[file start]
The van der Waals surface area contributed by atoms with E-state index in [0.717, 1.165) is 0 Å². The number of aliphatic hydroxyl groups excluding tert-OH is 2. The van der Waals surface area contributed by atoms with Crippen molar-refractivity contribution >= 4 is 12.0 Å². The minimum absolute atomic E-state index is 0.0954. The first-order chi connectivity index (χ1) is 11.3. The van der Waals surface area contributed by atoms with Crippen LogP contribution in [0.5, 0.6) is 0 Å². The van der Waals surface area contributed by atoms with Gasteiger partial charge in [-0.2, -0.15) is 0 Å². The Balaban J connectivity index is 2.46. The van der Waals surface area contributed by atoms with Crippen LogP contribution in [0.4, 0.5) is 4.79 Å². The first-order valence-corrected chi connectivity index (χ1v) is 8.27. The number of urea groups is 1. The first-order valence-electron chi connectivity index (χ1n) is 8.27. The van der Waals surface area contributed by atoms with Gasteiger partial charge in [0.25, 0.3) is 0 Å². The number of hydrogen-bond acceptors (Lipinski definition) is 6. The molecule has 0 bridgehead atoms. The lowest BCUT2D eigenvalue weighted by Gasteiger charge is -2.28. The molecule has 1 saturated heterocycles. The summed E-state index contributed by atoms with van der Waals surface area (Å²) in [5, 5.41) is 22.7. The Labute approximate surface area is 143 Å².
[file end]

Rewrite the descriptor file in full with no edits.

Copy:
The van der Waals surface area contributed by atoms with E-state index in [0.717, 1.165) is 0 Å². The number of aliphatic hydroxyl groups excluding tert-OH is 2. The van der Waals surface area contributed by atoms with Crippen molar-refractivity contribution >= 4 is 12.0 Å². The minimum absolute atomic E-state index is 0.0954. The first-order chi connectivity index (χ1) is 11.3. The van der Waals surface area contributed by atoms with Crippen LogP contribution in [0.5, 0.6) is 0 Å². The van der Waals surface area contributed by atoms with Gasteiger partial charge in [-0.2, -0.15) is 0 Å². The Balaban J connectivity index is 2.46. The van der Waals surface area contributed by atoms with Crippen LogP contribution in [0.4, 0.5) is 4.79 Å². The first-order valence-corrected chi connectivity index (χ1v) is 8.27. The number of urea groups is 1. The first-order valence-electron chi connectivity index (χ1n) is 8.27. The van der Waals surface area contributed by atoms with Gasteiger partial charge in [0.25, 0.3) is 0 Å². The number of hydrogen-bond acceptors (Lipinski definition) is 6. The molecule has 0 bridgehead atoms. The lowest BCUT2D eigenvalue weighted by Gasteiger charge is -2.28. The molecule has 1 saturated heterocycles. The summed E-state index contributed by atoms with van der Waals surface area (Å²) in [5, 5.41) is 22.7. The Labute approximate surface area is 143 Å².